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North Carolina Affirms Right of HBCU Student to Run for Local Office

Montravias King, a senior political science major and native of Snow Hill, N.C., is formally launching his city council campaign today.Montravias King, a senior political science major and native of Snow Hill, N.C., is formally launching his city council campaign today.The North Carolina Board of Elections ruled Tuesday that a student living in an Elizabeth City State University dormitory meets the residency requirement to be eligible to run for the Elizabeth City, (N.C.) municipal council. The ruling reverses a recent decision by the Pasquotank County elections board that had blocked the student’s candidacy.

The move by the local elections board blocking Montravias King’s electoral bid drew national media attention to Elizabeth City and provoked outcry for what many have perceived as part of statewide attack by Republican local and state officials on minority and student voting rights. King, a senior political science major and native of Snow Hill, N.C., has resumed his candidacy and today is formally launching his city council campaign.

“I’m extremely excited … We knew all along that we were on the right side of the law and the [state] constitution,” King told Diverse. “I’m grateful that I can fully campaign.”

“We’re of course very happy the state board corrected the mistakes of the local board,” said Anita Earls, the executive director of the Southern Coalition for Social Justice. “We felt all along the law was on our side and we were prepared to fight it as long and hard as we needed to.”

The Southern Coalition for Social Justice (SCSJ) provided King legal representation in his appeal that went before the state elections board. Active in the local NAACP and other civic activities involving historically Black Elizabeth City State University (ECSU), King had used his on-campus address when he filed to run for office on July 19, according to news reports.

Richard Gilbert, chairman of the Pasquotank County Republican party, had originally challenged King’s bid and argued that King’s dorm address disqualified him from seeking a city council seat because it’s a temporary residence. Since 2009, King had used his campus housing address for voting purposes and had voted in city, county, state and national elections since then, the [Raleigh] News and Observer reported.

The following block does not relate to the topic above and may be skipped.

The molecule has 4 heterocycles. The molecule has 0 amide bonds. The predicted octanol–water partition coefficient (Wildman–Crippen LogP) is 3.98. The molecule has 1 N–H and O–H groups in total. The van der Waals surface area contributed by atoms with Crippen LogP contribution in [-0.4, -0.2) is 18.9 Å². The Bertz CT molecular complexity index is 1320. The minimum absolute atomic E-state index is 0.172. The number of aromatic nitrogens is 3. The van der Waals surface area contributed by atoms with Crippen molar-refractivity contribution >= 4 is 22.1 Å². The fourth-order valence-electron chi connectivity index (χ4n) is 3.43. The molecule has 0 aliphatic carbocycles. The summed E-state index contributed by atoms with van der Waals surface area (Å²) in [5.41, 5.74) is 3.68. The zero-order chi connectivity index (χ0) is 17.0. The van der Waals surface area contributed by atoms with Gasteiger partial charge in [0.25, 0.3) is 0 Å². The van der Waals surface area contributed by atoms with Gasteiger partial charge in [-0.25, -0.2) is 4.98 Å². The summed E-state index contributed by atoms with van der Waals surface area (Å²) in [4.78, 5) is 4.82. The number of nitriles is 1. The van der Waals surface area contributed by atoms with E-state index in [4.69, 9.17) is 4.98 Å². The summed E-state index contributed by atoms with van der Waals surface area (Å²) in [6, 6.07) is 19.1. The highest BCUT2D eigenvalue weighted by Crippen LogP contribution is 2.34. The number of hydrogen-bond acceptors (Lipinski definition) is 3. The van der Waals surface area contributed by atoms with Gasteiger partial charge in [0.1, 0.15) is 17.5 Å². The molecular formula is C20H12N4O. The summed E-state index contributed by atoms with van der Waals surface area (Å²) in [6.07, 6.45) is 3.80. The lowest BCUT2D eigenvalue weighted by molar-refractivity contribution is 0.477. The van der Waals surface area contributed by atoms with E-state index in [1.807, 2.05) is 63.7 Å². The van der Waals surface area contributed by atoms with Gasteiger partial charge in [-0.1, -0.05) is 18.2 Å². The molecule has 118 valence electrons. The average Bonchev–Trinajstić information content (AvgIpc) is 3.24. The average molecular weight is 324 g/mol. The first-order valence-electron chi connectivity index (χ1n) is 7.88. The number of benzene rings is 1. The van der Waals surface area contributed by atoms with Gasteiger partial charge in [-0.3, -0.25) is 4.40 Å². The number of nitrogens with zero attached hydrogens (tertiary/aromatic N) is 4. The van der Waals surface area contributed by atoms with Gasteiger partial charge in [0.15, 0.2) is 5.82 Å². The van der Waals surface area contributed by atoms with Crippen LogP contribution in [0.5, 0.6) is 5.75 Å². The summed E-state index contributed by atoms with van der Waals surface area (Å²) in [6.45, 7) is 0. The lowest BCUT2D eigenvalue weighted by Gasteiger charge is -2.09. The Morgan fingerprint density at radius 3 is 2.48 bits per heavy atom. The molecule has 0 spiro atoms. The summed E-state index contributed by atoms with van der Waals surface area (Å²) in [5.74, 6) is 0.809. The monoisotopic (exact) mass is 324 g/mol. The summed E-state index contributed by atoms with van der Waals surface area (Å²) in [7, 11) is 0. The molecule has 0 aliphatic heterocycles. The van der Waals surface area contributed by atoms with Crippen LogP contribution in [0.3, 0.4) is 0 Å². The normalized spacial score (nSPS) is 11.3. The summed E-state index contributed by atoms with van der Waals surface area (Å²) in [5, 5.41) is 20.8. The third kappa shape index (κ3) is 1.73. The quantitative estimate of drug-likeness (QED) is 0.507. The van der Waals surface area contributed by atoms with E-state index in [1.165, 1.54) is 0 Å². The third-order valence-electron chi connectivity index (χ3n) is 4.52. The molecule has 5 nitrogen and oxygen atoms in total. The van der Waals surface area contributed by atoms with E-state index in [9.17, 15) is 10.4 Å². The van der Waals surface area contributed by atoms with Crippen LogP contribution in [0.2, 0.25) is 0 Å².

“This case was significant on a statewide level because the local order of the Pasquotank County said that a dormitory could not be considered a permanent residence for the purposes of voting…The North Carolina constitution says that if you are a qualified voter in any election, you’re also qualified to run in that election,” said Clare Bennett, the SCSJ attorney who represented King before the state elections board.

“The requirements for candidates and for voters are the same in terms of residency,” she added.

Earls said the King challenge was not the first time that Gilbert has sought to prevent individuals from the city’s fourth ward, which is where ECSU is based, from political participation. Gilbert previously challenged the right of then-incumbent Kirk Rivers in 2007 from serving on the Elizabeth City Council on residency grounds. Represented by the SCSJ, Rivers, who is African-American, successfully defended his right to remain on the city council by taking his case to Superior Court, Earls explained.

King said his case, along with local election board challenges involving polling sites at or near the campuses of Winston-Salem State University and Appalachian State University, helped attract national media attention, including that from MSNBC news show host Rachel Maddow. In recent broadcasts that were produced in North Carolina, including one in Elizabeth City, Maddow highlighted the new state voter ID law and local election law challenges involving the three campuses.

In early August, North Carolina Gov. Pat McCrory signed into law changes in how residents can vote that includes requiring them to show a photo ID at polling stations, a move that has sparked outcry from the NAACP and other groups.

“I believe that the national attention helped elevate not only my case and my candidacy. But it helped elevate overall awareness of what’s going on in North Carolina, in terms of the voter ID law that was passed and other things this new administration and legislature have done to take North Carolina backwards,” King said.

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